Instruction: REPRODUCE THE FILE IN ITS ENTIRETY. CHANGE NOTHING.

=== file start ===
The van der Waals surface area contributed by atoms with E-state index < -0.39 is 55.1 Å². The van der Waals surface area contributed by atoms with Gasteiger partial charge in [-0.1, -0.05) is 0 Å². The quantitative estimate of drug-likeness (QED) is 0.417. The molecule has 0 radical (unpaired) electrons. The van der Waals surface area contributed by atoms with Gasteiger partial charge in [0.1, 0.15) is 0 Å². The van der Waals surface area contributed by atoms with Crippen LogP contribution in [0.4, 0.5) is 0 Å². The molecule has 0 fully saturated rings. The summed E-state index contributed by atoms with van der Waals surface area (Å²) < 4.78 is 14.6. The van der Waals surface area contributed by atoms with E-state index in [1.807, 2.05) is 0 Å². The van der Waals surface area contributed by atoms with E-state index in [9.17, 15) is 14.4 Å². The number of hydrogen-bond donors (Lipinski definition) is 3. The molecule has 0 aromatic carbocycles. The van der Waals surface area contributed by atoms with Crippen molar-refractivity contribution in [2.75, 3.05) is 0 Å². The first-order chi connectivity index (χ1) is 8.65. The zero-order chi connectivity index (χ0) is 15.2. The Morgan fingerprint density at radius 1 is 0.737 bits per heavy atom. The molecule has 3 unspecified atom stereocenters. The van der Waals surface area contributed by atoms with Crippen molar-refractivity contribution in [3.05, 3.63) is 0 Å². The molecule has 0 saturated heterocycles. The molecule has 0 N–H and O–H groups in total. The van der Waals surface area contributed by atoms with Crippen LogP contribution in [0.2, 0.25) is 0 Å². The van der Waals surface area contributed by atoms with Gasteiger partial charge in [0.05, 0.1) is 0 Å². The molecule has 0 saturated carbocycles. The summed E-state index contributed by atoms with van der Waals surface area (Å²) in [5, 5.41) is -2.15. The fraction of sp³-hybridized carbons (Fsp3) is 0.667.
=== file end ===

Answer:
The van der Waals surface area contributed by atoms with E-state index < -0.39 is 55.1 Å². The van der Waals surface area contributed by atoms with Gasteiger partial charge in [-0.1, -0.05) is 0 Å². The quantitative estimate of drug-likeness (QED) is 0.417. The molecule has 0 radical (unpaired) electrons. The van der Waals surface area contributed by atoms with Gasteiger partial charge in [0.1, 0.15) is 0 Å². The van der Waals surface area contributed by atoms with Crippen LogP contribution in [0.4, 0.5) is 0 Å². The molecule has 0 fully saturated rings. The summed E-state index contributed by atoms with van der Waals surface area (Å²) < 4.78 is 14.6. The van der Waals surface area contributed by atoms with E-state index in [1.807, 2.05) is 0 Å². The van der Waals surface area contributed by atoms with E-state index in [9.17, 15) is 14.4 Å². The number of hydrogen-bond donors (Lipinski definition) is 3. The molecule has 0 aromatic carbocycles. The van der Waals surface area contributed by atoms with Crippen molar-refractivity contribution in [2.75, 3.05) is 0 Å². The first-order chi connectivity index (χ1) is 8.65. The zero-order chi connectivity index (χ0) is 15.2. The Morgan fingerprint density at radius 1 is 0.737 bits per heavy atom. The molecule has 3 unspecified atom stereocenters. The van der Waals surface area contributed by atoms with Crippen molar-refractivity contribution in [3.05, 3.63) is 0 Å². The molecule has 0 saturated heterocycles. The molecule has 0 N–H and O–H groups in total. The van der Waals surface area contributed by atoms with Crippen LogP contribution in [0.2, 0.25) is 0 Å². The van der Waals surface area contributed by atoms with Gasteiger partial charge in [0.05, 0.1) is 0 Å². The molecule has 0 saturated carbocycles. The summed E-state index contributed by atoms with van der Waals surface area (Å²) in [5, 5.41) is -2.15. The fraction of sp³-hybridized carbons (Fsp3) is 0.667.